I’ll be honest prior to a few days ago I had never had figs in any form other than the childhood favorite the Fig Newton. Knowing little about the humble fig I was quite dubious, but on first tasting homemade fig jam I was hooked!
Not only was this process a learning experience when it came to figs, but also in the craft of preserving jam. Making jam feels a little bit like stepping back in time. Now, whilst for some this may be a put off, I LOVE it! I love the simplicity, the elegance, the allure of days gone by. Yes I know it wasn’t all chivalry and romance, but what can I say. Jam making sits beautifully with my romanced ideals of yesteryear. The best part of stepping back in time and making jam the old fashion way is that it is easy and really doesn’t take all that long, aka you get to feel like a domestic goddess without a great amount of effort!
Jams are a great way of making use of an excess of fruit and provides a great opportunity to give a little something to those loved ones around you. Who doesn’t love home made jam??? This Fig Jam is a lovely addition to homemade bread, scones or Madeira Cake.
- 1Kg Figs
- 1/2 Lemon (juiced and skin cut in half)
- 750G Sugar (divided)
- 1 Vanilla Pod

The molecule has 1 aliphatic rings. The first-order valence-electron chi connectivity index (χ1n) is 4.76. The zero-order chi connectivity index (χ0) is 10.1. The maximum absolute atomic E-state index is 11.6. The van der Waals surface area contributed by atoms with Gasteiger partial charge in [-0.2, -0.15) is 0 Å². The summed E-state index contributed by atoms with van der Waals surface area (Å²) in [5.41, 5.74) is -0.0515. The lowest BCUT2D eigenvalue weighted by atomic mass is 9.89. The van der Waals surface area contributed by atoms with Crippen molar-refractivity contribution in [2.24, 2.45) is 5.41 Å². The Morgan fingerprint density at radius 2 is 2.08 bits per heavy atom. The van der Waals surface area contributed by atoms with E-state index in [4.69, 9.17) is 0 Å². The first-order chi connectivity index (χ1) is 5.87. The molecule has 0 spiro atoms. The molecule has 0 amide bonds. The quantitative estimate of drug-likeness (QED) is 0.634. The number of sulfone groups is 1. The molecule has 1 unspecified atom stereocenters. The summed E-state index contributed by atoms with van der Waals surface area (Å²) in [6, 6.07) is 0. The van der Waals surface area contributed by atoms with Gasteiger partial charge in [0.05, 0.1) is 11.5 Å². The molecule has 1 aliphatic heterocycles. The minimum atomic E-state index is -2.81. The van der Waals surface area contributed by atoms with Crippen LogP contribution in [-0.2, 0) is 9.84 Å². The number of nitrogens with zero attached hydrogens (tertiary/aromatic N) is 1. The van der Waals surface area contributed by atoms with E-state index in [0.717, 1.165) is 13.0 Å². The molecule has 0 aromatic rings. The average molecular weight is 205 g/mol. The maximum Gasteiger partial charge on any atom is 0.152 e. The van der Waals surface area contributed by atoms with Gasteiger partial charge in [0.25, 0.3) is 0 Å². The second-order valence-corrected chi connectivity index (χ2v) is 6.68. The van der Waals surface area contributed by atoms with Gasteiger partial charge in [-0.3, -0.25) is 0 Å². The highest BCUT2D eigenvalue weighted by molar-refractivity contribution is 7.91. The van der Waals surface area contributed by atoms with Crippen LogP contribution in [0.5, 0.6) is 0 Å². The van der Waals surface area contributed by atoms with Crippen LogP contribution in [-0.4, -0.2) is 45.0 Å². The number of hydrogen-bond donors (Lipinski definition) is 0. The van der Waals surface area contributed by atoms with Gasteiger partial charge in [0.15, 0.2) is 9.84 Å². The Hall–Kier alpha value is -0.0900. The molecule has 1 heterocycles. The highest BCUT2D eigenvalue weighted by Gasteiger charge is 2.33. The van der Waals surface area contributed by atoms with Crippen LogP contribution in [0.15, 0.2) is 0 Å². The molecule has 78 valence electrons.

- Wash, quartered and remove stems from figs
- Place figs in a large pot, cover with 1/2 c of sugar – leave overnight
- Add juice of lemon and skin
- Boil mix until tender – approx. 30 minutes
- Add rest of sugar and vanilla pod (I used the pod of a vanilla bean whose seeds had already been used)
- Boil, stirring frequently until golden brown and set – approx 25 minutes
- Using a potato masher macerate the fig mixture
Preparing Jars for Jam
- Wash jars and lids in hot soapy water
- Place jars in a pot on the stove covered by boiling water and leave to boil for at least 10 minutes
- Meanwhile place lids in hot, but not boiling water for the same amount of time
- When jam is almost ready remove jars/lids from water and dry carefully
- Pour jam into jars whilst both are still hot, secure lid
- leave to cool
Recipe inspired by: The Golden Wattle Cookbook, 1976 (1st ed: 1926)
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